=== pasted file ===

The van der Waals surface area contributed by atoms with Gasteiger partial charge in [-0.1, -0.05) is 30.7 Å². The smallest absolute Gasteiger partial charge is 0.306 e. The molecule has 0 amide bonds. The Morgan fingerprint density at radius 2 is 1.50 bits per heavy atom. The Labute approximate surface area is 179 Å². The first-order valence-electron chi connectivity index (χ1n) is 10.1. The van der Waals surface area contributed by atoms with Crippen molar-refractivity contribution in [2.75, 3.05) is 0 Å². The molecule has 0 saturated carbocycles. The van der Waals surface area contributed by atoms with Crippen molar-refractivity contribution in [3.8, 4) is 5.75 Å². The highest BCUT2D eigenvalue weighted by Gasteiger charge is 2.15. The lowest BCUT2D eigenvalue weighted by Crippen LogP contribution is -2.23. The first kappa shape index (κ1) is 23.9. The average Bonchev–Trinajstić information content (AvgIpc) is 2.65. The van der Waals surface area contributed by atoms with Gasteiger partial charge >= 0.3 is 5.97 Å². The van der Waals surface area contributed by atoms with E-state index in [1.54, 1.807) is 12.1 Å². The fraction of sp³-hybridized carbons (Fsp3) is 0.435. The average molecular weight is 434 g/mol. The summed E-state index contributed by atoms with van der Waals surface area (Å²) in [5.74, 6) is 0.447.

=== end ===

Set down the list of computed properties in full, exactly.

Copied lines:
The van der Waals surface area contributed by atoms with Gasteiger partial charge in [-0.1, -0.05) is 30.7 Å². The smallest absolute Gasteiger partial charge is 0.306 e. The molecule has 0 amide bonds. The Morgan fingerprint density at radius 2 is 1.50 bits per heavy atom. The Labute approximate surface area is 179 Å². The first-order valence-electron chi connectivity index (χ1n) is 10.1. The van der Waals surface area contributed by atoms with Crippen molar-refractivity contribution in [2.75, 3.05) is 0 Å². The molecule has 0 saturated carbocycles. The van der Waals surface area contributed by atoms with Crippen molar-refractivity contribution in [3.8, 4) is 5.75 Å². The highest BCUT2D eigenvalue weighted by Gasteiger charge is 2.15. The lowest BCUT2D eigenvalue weighted by Crippen LogP contribution is -2.23. The first kappa shape index (κ1) is 23.9. The average Bonchev–Trinajstić information content (AvgIpc) is 2.65. The van der Waals surface area contributed by atoms with Gasteiger partial charge >= 0.3 is 5.97 Å². The van der Waals surface area contributed by atoms with E-state index in [1.54, 1.807) is 12.1 Å². The fraction of sp³-hybridized carbons (Fsp3) is 0.435. The average molecular weight is 434 g/mol. The summed E-state index contributed by atoms with van der Waals surface area (Å²) in [5.74, 6) is 0.447.